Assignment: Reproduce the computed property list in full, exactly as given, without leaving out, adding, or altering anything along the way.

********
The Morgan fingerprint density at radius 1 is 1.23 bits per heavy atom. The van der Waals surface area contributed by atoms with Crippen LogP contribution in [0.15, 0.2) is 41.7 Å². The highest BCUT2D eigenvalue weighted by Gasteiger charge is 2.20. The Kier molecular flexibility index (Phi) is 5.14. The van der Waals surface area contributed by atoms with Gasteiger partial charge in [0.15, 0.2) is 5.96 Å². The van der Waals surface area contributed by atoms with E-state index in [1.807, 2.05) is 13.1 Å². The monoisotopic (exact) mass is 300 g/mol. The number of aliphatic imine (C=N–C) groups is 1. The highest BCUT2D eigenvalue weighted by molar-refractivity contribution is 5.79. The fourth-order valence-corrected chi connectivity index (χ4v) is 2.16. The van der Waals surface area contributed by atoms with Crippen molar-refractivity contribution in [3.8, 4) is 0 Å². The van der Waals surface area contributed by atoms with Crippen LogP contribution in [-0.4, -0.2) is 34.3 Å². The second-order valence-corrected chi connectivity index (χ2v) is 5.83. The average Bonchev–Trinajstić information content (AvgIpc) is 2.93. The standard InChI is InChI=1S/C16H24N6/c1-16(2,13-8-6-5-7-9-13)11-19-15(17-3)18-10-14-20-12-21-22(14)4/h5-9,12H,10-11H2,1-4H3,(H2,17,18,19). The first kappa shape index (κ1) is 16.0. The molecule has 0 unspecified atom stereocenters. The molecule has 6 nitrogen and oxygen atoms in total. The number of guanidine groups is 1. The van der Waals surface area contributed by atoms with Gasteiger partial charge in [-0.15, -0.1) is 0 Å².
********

The Morgan fingerprint density at radius 1 is 1.23 bits per heavy atom. The van der Waals surface area contributed by atoms with Crippen LogP contribution in [0.15, 0.2) is 41.7 Å². The highest BCUT2D eigenvalue weighted by Gasteiger charge is 2.20. The Kier molecular flexibility index (Phi) is 5.14. The van der Waals surface area contributed by atoms with Gasteiger partial charge in [0.15, 0.2) is 5.96 Å². The van der Waals surface area contributed by atoms with E-state index in [1.807, 2.05) is 13.1 Å². The monoisotopic (exact) mass is 300 g/mol. The number of aliphatic imine (C=N–C) groups is 1. The highest BCUT2D eigenvalue weighted by molar-refractivity contribution is 5.79. The fourth-order valence-corrected chi connectivity index (χ4v) is 2.16. The van der Waals surface area contributed by atoms with Crippen molar-refractivity contribution in [3.8, 4) is 0 Å². The van der Waals surface area contributed by atoms with Crippen LogP contribution in [-0.4, -0.2) is 34.3 Å². The second-order valence-corrected chi connectivity index (χ2v) is 5.83. The average Bonchev–Trinajstić information content (AvgIpc) is 2.93. The standard InChI is InChI=1S/C16H24N6/c1-16(2,13-8-6-5-7-9-13)11-19-15(17-3)18-10-14-20-12-21-22(14)4/h5-9,12H,10-11H2,1-4H3,(H2,17,18,19). The first kappa shape index (κ1) is 16.0. The molecule has 0 unspecified atom stereocenters. The molecule has 6 nitrogen and oxygen atoms in total. The number of guanidine groups is 1. The van der Waals surface area contributed by atoms with Gasteiger partial charge in [-0.15, -0.1) is 0 Å².